Kosciuszko National Park in New South Wales, Australia: What to See and Do

The Kosciuszko National Park, covering about 6,900 square kilometers, is located in the southeastern corner of New South Wales, approximately 354 km southwest of Sydney. This natural area includes Mount Kosciuszko, the highest peak in mainland Australia, and Cabramurra, the country’s highest town. The park is characterized by its alpine climate and varied landscape of rugged mountains, making it a favorite destination for skiing and hiking enthusiasts.

Additionally, the park is the source of important rivers such as the Snowy, the Murray, the Murrumbidgee, and the Gungarlin, highlighting its ecological significance. Other notable peaks within the park include Gungartan, Mount Jagungal, Bimberi Peak, and Mount Townsend.

Surrounded by the Alpine National Park in Victoria to the south and Namadgi National Park to the northwest in the Australian Capital Territory, the park is close to the towns of Cooma, Tumut, and Jindabyne, which provide access and services to visitors, forming part of the network of National Parks of New South Wales, Australia.

Kosciuszko National Park

In recognition of its natural and cultural value, the park was included on November 7, 2008, in the Australian National Heritage List as part of the Australian Alps national parks and reserves, holding significant importance like the renowned Kakadu National Park.

History of Kosciuszko National Park

The Australian Alps region, located in the southern part of New South Wales, has been a place of great cultural and historical significance for both Aboriginal groups and European settlers. Traditionally, Indigenous groups gathered here during the summer in an annual pilgrimage to the Bogong and Snowy mountains. During these gatherings, men participated in the collection and consumption of Bogong moths, found in rocky outcrops, a seasonal food resource.

History of Kosciuszko National Park

European exploration of this area began in 1835, and in 1840, Edmund Strzelecki ascended Mount Kosciuszko, renaming it in honor of the Polish national hero Tadeusz Kościuszko. Subsequently, highland graziers began using these mountains for summer grazing, a practice immortalized in Banjo Paterson’s poem "The Man from Snowy River." These graziers left behind various mountain huts that are still preserved.

In the 19th century, the area around Kiandra became a gold mining center, growing to a population of about 4,000 and marking the beginning of skiing in Australia around 1861. However, by 1974, Kiandra had become a ghost town.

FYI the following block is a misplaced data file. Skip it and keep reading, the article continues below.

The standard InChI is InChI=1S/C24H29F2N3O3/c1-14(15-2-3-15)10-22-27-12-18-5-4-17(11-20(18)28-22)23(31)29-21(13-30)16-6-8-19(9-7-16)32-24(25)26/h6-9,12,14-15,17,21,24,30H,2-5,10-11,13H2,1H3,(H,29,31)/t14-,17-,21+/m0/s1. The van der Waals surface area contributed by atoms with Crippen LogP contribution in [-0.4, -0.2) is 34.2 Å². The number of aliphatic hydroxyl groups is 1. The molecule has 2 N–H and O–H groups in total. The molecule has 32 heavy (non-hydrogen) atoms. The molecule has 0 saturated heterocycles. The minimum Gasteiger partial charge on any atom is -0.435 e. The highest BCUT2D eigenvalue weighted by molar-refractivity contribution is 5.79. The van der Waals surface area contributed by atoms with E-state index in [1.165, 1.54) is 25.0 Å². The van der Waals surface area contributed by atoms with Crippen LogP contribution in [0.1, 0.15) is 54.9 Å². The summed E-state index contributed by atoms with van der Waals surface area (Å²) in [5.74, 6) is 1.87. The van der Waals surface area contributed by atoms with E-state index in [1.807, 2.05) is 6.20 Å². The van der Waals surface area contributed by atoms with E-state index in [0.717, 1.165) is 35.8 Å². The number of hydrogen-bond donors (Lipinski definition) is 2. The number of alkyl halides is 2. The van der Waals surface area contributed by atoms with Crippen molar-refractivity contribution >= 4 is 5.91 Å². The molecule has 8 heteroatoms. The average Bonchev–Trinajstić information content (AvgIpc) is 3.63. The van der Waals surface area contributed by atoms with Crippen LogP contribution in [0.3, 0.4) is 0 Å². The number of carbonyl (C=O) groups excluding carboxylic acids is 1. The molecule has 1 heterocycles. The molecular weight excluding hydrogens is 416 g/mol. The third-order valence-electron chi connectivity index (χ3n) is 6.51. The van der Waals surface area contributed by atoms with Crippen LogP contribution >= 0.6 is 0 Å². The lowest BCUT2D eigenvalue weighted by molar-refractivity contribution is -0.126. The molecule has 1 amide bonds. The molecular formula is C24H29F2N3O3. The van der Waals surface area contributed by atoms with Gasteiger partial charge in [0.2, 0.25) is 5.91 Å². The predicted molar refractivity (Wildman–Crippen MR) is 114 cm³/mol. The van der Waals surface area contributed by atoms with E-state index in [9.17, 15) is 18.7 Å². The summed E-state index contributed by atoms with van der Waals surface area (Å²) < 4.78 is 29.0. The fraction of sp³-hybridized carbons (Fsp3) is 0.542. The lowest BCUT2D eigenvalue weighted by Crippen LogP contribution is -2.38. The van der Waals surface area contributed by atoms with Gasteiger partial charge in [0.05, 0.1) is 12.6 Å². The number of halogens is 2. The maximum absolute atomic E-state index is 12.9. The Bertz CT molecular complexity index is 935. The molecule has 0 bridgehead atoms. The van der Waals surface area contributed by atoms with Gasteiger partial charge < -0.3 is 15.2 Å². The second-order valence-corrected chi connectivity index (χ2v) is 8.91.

The area was officially designated a national park in 1967, after initially being proclaimed as the Snowy Mountains National Chase in 1906 and later as Kosciusko State Park in 1944. From 1949 to 1974, the ambitious Snowy Mountains Scheme was executed, including the construction of roads, dams, and tunnels, standing out as one of the world’s most significant engineering achievements.

Recommended Hikes and Activities

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What to See and Do in Kosciuszko National Park

The protected area of Kosciuszko in Australia offers various activities, with easy hikes for everyone and more challenging excursions. Everything needed for groups and guided tours.

Perisher and Thredbo Ski Resorts

Kosciuszko hosts four ski areas: Perisher Ski Resort, Thredbo, and Charlotte Pass Snow Resort near Jindabyne, and Selwyn Snow Resort in the northern section of Kosciuszko National Park. During the winter months, you can enjoy skiing or snowboarding on Australia’s highest slopes, both day and night. You can also practice cross-country skiing on the Nordic trails, sled down the slopes, and enjoy classic snow games in the Australian Alps.

Perisher and Thredbo Ski Resorts

Additionally, in Thredbo, alpine activities continue during the summer with Australia’s only lift-accessed MTB Park, an Alpine Bobsled, the highest golf course in Australia, shops, and restaurants in Thredbo Village. There is also a full summer event calendar and scenic chairlift rides during the summer season.

Perisher and Thredbo Chairlift Panoramic Views

Taking the Kosciuszko Express chairlift in Thredbo is one of the best summer activities in the Snowies. During the 15-minute ride, which covers almost 2 km and ascends 560 vertical meters, you can enjoy panoramic views of Mount Kosciuszko, the Snowy River, and the Ramshead Range of the Snowy Mountains.

Afterwards, you can take a break to enjoy a meal and a refreshing Kosci Pale Ale at Eagle’s Nest, Australia’s highest restaurant. Then, you can explore the trail behind the chairlift station to reach the Kosciuszko Lookout or even ascend to the summit of Mount Kosciuszko for a unique experience.

Hiking Route to Australia’s Highest Mountain

Mount Kosciuszko, Australia

At an elevation of 2,228 meters above sea level, Mount Kosciuszko is Australia’s highest peak and a must-do adventure in Kosciuszko National Park. The most accessible route to the summit starts from the top of the Kosciuszko Express chairlift, with a 13 km round trip that usually takes between 4 and 5 hours. This trail passes Cootapatamba Lake and reaches Rawson Pass, where it meets the Summit Walk from Charlotte Pass (and the location of Australia’s highest toilet!). The route from Charlotte Pass is a longer round trip hike of 18.6 km, typically requiring a full day.